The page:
Social distancing upon us, and Americans responsibly sheltering to flatten the curve and mitigate damage from the still-escalating coronavirus crisis are hopefully finding time amid the rampant anxiety and paranoia of the day to escape into any number of streaming services piled high with offerings to help ease the passage of the weeks.
With so many options to stream, families surfing Hulu might find themselves understandably overwhelmed. Fortune’s here to help, breaking down the major services’ offerings into a few distinct recommendations based on whatever mood our current global crisis might have you in (all of which are completely valid). And if nothing here strikes your fancy, here are our Netflix, Disney+, and Amazon Prime guides, for your continued perusing pleasure.
For a badly needed laugh:
Sorry to Bother You A gonzo-absurdist odyssey through the infernal machinery of American capitalism as experienced by one low-level participant—Cassius “Cash” Green (Lakeith Stanfield), a black telemarketer who ascends through the ranks after adopting a comical white voice (that of Arrested Development‘s David Cross)—this feature debut by Oakland rapper-activist Boots Riley may be one of the most scathing takedowns ever of economic systems that honor profits over people. It’s also bracingly bananas taken as a comedy of unusual vision and vigor, letting none of its characters off the hook even as it turns them loose—particularly Tessa Thompson as a gloriously accessorized performance artist and organized-labor activist and Armie Hammer as the truly evil bro-CEO who forever redefines the term “workhorse.”
Anna and the Apocalypse Not since Edgar Wright’s Three Cornettos trilogy has British cinema produced a genre mash-up as gleefully, go-for-broke entertaining as this Christmas zombie musical. Improbably, all three of those tonal ingredients are balanced out by director John McPhail and his young, impressively game cast, led by future megastar Ella Hunt as a Scottish high-school senior with dreams of skipping town post-graduation. Unfortunately, that titular apocalypse has other plans, and her small town is soon overrun by the undead. What’s a girl to do but take up arms and break into song? Luckily, for us and her, the tunes—from communal toe-tapper “Hollywood Ending” to “Soldier at War,” a bad-boy solo from standout supporting player Ben Wiggins—are matched by marvelously elaborate dance routines and an extra helping of (still-beating) heart, enough to make this a cozy Friday-night watch any time of year.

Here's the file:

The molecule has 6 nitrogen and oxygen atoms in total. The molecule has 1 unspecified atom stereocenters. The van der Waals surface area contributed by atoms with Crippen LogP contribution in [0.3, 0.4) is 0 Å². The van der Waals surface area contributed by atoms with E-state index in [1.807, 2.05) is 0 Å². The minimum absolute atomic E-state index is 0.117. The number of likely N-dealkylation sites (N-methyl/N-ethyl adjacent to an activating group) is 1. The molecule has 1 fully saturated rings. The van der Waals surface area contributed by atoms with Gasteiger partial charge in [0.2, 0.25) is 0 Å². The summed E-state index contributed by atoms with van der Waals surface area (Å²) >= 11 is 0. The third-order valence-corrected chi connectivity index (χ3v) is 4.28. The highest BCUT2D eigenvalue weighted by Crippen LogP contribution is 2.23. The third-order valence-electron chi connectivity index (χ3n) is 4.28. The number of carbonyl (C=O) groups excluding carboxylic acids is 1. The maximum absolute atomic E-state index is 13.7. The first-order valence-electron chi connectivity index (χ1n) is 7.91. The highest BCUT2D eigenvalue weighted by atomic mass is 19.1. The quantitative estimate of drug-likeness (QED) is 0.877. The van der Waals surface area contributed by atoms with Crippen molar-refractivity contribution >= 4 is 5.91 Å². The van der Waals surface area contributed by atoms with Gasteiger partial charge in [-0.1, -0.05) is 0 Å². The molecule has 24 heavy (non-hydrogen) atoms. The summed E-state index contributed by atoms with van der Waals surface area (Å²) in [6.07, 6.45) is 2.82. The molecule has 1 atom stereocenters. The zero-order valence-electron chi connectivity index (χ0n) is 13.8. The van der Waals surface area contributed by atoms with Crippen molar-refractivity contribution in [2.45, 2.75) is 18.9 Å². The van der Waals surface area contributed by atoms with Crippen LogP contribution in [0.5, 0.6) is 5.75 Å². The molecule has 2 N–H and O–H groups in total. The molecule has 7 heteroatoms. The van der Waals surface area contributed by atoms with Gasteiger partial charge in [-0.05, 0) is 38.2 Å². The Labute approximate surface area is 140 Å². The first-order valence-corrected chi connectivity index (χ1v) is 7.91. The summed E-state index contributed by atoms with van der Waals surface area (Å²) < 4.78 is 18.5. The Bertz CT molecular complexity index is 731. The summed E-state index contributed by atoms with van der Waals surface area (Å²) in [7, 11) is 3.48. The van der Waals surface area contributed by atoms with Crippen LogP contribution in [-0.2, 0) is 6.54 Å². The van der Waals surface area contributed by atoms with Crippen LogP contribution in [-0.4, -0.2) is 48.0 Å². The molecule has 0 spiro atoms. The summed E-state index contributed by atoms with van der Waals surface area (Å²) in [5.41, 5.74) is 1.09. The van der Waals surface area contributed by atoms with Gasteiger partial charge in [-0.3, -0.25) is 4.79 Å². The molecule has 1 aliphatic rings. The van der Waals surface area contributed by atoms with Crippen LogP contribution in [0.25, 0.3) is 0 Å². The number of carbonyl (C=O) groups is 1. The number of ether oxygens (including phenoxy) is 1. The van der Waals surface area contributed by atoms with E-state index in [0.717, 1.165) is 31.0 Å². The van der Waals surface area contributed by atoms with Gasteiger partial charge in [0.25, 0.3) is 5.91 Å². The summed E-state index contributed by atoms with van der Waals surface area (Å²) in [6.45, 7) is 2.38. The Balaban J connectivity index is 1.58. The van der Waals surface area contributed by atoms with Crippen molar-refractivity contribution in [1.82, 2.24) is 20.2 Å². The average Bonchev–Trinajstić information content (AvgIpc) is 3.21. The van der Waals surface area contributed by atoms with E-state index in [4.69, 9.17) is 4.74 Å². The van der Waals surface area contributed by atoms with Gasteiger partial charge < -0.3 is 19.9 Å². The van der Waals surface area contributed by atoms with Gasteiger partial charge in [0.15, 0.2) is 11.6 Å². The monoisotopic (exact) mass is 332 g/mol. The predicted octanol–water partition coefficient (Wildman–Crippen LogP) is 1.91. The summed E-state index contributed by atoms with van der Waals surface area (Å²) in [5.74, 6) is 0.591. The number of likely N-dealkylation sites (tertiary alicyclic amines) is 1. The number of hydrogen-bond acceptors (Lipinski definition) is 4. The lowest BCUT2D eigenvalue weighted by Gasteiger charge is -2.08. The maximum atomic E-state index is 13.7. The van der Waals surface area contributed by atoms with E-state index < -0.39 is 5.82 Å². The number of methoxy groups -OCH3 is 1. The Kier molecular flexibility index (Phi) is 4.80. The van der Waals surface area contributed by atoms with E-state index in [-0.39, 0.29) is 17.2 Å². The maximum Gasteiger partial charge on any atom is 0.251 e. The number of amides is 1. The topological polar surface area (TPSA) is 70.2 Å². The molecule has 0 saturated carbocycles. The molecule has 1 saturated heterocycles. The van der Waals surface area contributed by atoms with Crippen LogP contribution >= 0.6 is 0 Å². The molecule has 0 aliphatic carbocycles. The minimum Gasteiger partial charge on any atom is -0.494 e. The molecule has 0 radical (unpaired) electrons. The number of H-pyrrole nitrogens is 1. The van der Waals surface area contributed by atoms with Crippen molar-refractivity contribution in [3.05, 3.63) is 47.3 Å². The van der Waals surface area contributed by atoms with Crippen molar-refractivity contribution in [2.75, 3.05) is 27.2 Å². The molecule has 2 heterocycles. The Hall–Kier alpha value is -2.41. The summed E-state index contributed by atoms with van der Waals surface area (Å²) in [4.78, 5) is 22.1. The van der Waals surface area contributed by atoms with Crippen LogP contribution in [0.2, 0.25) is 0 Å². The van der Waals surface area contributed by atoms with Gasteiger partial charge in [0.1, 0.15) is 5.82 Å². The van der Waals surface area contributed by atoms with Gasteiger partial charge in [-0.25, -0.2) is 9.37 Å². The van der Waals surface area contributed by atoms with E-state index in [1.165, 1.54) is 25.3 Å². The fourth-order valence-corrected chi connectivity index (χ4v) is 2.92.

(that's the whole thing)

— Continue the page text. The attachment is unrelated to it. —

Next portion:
Booksmart Depending on your vantage point, Olivia Wilde’s teenage comedy is either a cutting critique of lily-white liberal feminists or a slightly less-than-conscious (but still very funny) ride through their snugly ensconced environs. Either way, there’s no faulting the warm, bubbly chemistry between leads Kaitlyn Dever and Beanie Feldstein, two stars on the rise whose overachieving high-school seniors decide to break their good-girl images the night before graduation. Keep a particular eye out for Billie Lourd, ridiculously great as an out-there, drug-toting shaman of a wealthy classmate.
When Harry Met Sally
Support the Girls
The Big Lebowski
For the best stuff you missed last year:
Greener Grass Suburbia has perhaps never seemed as psychotically, hypnotically surreal as it does in this unhinged romp of a satire from writer-directors Jocelyn DeBoer and Dawn Luebbe. The pair also star as two suburban moms whose ghastly, Stepfordized existences in an unnamed vivarium of ticky-tacky houses and impeccably manicured lawns have left them trapped in a state of suspended absurdity, with braces pasted across their already-straight teeth and only golf carts to drive to and from band recitals and soccer matches. The depth of the madcap world-building in Greener Grass is truly something to behold, from bizarro in-universe TV ads to a fleetingly glimpsed sign at the supermarket that promises “Not responsible for stolen lives.” And if the entire film feels like one long I Think You Should Leave sketch, it’s to its immense credit that Greener Grass pushes that one-joke premise in every possible direction, accruing such strange and sinister textures by film’s end as to leave you both amused and deeply, deeply afraid.